Since about 2008, South Dakota angler Troy Diede has come to love what Lake Oahe has to offer, calling it his favorite lake in his home state. Now, the expansive Missouri River reservoir represents one of the most impressive accomplishments of Diede’s fishing career.
On July 16, during practice for a championship event, Diede landed a 20.75-inch, 7 pound, 4.7 ounce smallmouth bass on an Eco Pro Tungsten Ned Rig that was not only his personal best, but broke the South Dakota state record for heaviest smallmouth bass. Diede’s smallmouth beat the previous state record from Horseshoe Lake by a little more than an ounce.
The bass was weighed on official scales at South Whitlock Resort and confirmed by state wildlife officials before Diede returned it to the exact spot he caught the record fish.
“You couldn’t help but open your jaws and big-eye this thing. It was nuts,“ Diede said. “I had no idea it was coming and I had no idea what a state record meant. But I was very humbled to be able to catch a fish like that and have an opportunity to have a record fish catch. It is something new on the resume and I’m blessed. I love the sport, whether it is going out and guiding or taking a friend out or being able to take dad and the kids out fishing.”
Diede qualified for the 2015 Bassmaster Classic at Lake Hartwell through the B.A.S.S. Nation and competed at the 2021 TNT Fireworks B.A.S.S. Nation Northern Regional at the Upper Mississippi River in La Crosse in hopes of qualifying for the Classic again.
The day before his record catch, Diede was struggling to find bites during his practice time and decided to switch things up at the end of the day. Within 20 minutes of arriving in his new area, Diede hooked into a 6.39-pound smallmouth, a fish that represented his personal best at the time.
“I got it closer to the boat and I was like, ‘Holy smokes this thing is huge.’ I put it on the hand-held scale and it was 6.39 pounds. It was the biggest smallmouth I’ve ever caught,” he said. “At that time another buddy of mine and his co-angler came up and asked if I caught a walleye. I told them no, it was a smallmouth. I didn’t really expect to be catching a fish like that in that area. My friends were kind of jabbing at me because I was a little short of my dad’s personal best. I was still thankful for a catch like that.”
That night, Diede said he studied his electronics and searched for areas that were set up similar to the area he caught his big fish that afternoon. The next morning, he set out for one of those waypoints, an area about 100 yards away from where he caught the 6-pounder.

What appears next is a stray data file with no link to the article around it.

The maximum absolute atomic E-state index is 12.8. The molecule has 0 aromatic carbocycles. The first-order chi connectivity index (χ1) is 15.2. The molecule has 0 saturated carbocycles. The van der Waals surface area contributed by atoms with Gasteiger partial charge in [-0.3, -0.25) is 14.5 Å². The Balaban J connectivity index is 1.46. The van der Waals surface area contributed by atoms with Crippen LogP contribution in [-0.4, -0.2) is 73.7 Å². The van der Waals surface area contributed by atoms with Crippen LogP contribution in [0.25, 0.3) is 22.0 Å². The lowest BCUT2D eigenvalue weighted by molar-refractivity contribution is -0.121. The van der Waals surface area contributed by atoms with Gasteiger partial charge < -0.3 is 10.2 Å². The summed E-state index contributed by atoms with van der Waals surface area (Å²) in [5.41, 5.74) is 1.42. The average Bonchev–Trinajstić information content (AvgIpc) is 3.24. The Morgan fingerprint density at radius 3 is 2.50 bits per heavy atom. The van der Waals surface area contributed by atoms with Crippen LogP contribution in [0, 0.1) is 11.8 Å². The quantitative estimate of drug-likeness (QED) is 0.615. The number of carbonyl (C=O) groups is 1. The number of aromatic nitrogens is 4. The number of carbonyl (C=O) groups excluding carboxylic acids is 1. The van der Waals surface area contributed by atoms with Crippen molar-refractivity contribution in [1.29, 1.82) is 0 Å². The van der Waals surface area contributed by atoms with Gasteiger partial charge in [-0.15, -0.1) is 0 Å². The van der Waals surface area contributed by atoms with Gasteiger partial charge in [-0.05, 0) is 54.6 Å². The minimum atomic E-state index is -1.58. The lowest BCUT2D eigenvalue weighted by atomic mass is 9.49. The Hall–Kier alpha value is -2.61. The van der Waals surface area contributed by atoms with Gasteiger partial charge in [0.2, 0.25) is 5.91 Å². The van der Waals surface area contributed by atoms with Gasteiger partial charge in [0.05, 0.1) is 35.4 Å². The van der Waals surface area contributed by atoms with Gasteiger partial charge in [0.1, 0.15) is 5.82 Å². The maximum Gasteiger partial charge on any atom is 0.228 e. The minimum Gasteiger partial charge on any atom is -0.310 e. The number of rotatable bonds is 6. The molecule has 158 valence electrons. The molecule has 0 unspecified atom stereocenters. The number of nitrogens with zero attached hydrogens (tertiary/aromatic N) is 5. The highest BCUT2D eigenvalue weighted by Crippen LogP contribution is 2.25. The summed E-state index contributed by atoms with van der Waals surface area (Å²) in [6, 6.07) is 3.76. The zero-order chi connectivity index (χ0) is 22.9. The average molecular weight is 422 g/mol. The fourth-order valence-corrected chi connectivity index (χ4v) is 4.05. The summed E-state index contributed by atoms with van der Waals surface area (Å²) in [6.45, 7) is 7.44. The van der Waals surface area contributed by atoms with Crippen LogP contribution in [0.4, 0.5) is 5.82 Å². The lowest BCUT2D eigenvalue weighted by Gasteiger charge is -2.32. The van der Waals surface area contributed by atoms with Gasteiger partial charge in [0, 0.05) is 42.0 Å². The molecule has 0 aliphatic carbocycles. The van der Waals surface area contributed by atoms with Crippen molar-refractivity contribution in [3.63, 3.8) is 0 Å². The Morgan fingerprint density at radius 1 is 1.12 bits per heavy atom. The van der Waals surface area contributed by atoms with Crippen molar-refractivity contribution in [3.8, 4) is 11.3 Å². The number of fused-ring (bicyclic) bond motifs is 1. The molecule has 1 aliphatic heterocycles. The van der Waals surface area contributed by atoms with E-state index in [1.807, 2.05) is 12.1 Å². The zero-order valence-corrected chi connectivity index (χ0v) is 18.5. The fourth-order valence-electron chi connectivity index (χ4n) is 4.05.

“I didn’t even make 10 casts and I hooked into another good sized fish,” Diede said. “After about 90 seconds I realized it had the same similarities as that 6-pounder. It was fighting the same way, it’s taking me forever. I only had 7-pound Gamma line on. It started running out of gas after about 2 minutes and I didn’t realize how big it was until I picked it up. I belly landed it like a football and held it under my arm and I was in shock. I held it out away from my face and I thought it might be a high 6. I grabbed my handheld scale and it was bouncing between 7.08 and 7.42, it was really choppy and wavy so I couldn’t get a good lock on it. I was going to run around the corner where I saw my buddies where it was a little calmer. In the calmer water it was 7.23. I knew the state record was 7.3 on Horseshoe, which is a popular lake up here.”
After calling a friend to weigh the fish on a different scale for verification, Diede made the call to have it officially measured and weighed.
“It stayed in a highly oxygenated livewell the majority of its time,” he said. “I had to arrange a meeting with the fisheries biologist to confirm it and then we filled out some paperwork, took some pictures and I ran it back out to the same waypoint I caught it, took a little video and let it go.”
Since catching his fish, Diede said the most rewarding part has been seeing how many people have reached out and congratulated him on the accomplishment.
“I think it's realizing all the different people that support me,” He said. “My family back home is huge. My kids were excited for me and my wife is a huge supporter. The support I have outside of that as well. All the people I’ve run across at all these tournaments that have reached out and messaged me. The coolest thing about it is knowing how many people support what I do and continue to encourage me.”
Diede’s catch also came several days before B.A.S.S. officials announced the Bassmaster Elite Series would return to Lake Oahe for the 2022 season, giving Bassmaster anglers and fans an idea of what to expect from that event next year.
“When the Elite guys come up here next year, it’s going to show out a lot better than it did a couple years ago,” Diede said. “There’s not much vegetation, but if you want to throw spoons you can, you can deep crank, Carolina Rig, you can drop shot and do about anything in the finesse category. A lot of guys throw magnum Tubes on 3-4-oz Football heads. When topwater is going, you can pick out a bigger fish.”
As for his state record, Diede doesn’t believe it will hold up for long.
“The river is getting really healthy so I don’t foresee it holding out too long,” he said. “The last record made it about 6 years. Honestly, I wouldn’t be surprised if it gets beat by the end of the year. It’s just kicking out giant fish right now. When you hear about multiple 6-pounders being caught, you know there are lots of 7’s out there as well. July isn’t the prime time to be weighing in a state record fish. These fish are kind of on the mend from the spawn, which just ended two or three weeks ago.”